Xem 1-13 trên 13 kết quả Good speakers
  • Tips for Giving Effective Presentations Below are a few tips offered by seasoned speakers to help you get started or just brush up on giving effective presentations. Start with a style that is comfortable to you. As you get more experience, you can build on your skills. Good speakers, like other performers, must rehearse. They master their subject matter so it is second nature. This frees them to pay attention to the audience, to make eye contact, and to avoid distracting mannerisms, such as saying “uh” or “basically.

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  • Tham khảo sách 'tips for giving effective presentationsbelow are a few tips offered', kỹ năng mềm, tâm lý - nghệ thuật sống phục vụ nhu cầu học tập, nghiên cứu và làm việc hiệu quả

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  • What is common practice in one culture may not seem so to another. This is as true in the publishing world as it is anywhere else. If cultural differences create confusion around what constitutes appropriate teamwork or plagiarism, good science may never make it into publishers’ workflow. Where manuscripts are written by non-native English speakers, getting to the root of the science presented can be time consuming and challenging for editors and reviewers who face the task of separating their assessment of the research from that of the language itself.

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  • The speaker cast upon the cloth-covered table a singular object, whose like none of those present had ever seen. They gathered about and bent over it curiously. "This is that America," the speaker repeated. "Here you have it, barbaric, wonderful, abounding!" With sudden gesture he swept his hand among the gold coin that lay on the gaming table. He thrust into the mouth of the object before him a handful of louis d'or and English sovereigns. "There is your America," said he. "It runs over with gold. No man may tell its richness. Its beauty you can not imagine." ...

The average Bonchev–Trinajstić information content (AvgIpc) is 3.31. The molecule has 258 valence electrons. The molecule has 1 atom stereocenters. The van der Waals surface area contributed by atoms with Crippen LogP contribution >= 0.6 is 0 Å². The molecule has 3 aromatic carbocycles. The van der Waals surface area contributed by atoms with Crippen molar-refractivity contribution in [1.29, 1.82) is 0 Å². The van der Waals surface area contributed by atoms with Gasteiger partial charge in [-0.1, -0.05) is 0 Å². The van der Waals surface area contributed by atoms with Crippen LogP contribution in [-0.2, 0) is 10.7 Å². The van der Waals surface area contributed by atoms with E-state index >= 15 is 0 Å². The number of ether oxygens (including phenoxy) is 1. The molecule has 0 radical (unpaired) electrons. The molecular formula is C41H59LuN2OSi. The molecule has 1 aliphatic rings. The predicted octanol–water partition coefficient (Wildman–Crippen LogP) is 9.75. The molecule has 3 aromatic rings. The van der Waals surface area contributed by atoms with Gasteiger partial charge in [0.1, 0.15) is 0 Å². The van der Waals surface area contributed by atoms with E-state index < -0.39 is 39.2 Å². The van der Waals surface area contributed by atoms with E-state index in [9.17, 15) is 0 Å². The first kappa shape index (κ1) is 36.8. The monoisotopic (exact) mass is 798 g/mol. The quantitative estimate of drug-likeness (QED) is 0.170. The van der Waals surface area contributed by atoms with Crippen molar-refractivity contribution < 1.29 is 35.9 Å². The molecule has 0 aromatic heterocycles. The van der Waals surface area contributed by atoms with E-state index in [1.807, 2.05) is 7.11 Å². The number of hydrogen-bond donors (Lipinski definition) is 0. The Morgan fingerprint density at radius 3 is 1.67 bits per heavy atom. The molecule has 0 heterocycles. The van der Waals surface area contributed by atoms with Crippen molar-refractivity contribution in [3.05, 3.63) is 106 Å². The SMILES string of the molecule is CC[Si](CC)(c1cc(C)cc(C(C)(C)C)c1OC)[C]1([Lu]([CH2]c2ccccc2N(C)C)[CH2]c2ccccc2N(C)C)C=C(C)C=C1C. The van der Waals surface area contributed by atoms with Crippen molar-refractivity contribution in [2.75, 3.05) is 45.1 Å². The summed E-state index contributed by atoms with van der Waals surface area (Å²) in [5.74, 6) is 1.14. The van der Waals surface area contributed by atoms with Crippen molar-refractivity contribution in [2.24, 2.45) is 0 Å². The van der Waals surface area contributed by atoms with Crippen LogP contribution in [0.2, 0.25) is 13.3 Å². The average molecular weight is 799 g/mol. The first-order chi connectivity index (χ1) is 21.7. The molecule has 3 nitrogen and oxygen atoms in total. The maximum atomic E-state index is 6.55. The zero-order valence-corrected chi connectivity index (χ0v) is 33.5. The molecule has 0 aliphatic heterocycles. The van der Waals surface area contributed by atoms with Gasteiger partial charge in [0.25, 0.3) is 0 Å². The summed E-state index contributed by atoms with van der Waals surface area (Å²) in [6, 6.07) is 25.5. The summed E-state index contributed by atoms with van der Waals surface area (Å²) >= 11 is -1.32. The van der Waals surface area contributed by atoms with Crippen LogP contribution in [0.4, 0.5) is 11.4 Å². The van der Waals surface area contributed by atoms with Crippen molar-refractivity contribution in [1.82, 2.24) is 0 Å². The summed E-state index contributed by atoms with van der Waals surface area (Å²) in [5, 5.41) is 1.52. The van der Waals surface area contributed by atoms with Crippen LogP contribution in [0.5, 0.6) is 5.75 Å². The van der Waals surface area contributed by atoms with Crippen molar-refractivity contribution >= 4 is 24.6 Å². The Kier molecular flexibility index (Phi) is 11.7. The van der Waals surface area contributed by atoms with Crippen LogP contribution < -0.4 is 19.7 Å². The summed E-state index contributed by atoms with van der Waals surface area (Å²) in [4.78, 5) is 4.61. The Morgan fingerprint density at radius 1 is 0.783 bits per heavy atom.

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  • When I had left Cilicia, and arrived at Rhodes, word was brought me of the death of Hortensius. I was more affected with it than, I believe, was generally expected. For, by the loss of my friend, I saw myself for ever deprived of the pleasure of his acquaintance, and of our mutual intercourse of good offices. I likewise reflected, with Concern, that the dignity of our College must suffer greatly by the decease of such an eminent augur. This reminded me, that he was the person who first introduced me to the College, where he attested my qualification upon oath; and that it was...

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  • Study English slowly and methodically. American English speakers often use the verb “to cram” when describing their studies. “To cram” means to try to place something forcefully into something else. When American students talk about “cramming,” they mean that they study very quickly and try to put as much infor- mation as possible into their minds. Cramming is not the way to prepare for the TOEFL test. Learn English completely. Read books and magazines, watch televi- sion, watch movies, listen to conversations, and write.

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  • "Jane Genovese is a public speaker, university graduate of Law and Arts (majoring in Psychology) and passionate global warming advocate. She became concerned about global warming after reading an article on Artic Eskimos losing their way of life due to rapid climate change. This motivated her to study Environmental law and International Environmental law at university. Shortly after, she created the “Global Warming: Too Hot to Handle?” workshop and this book with her mother, Sharon. In her spare time, Jane enjoys salsa dancing, watching good documentaries and going to the gym."......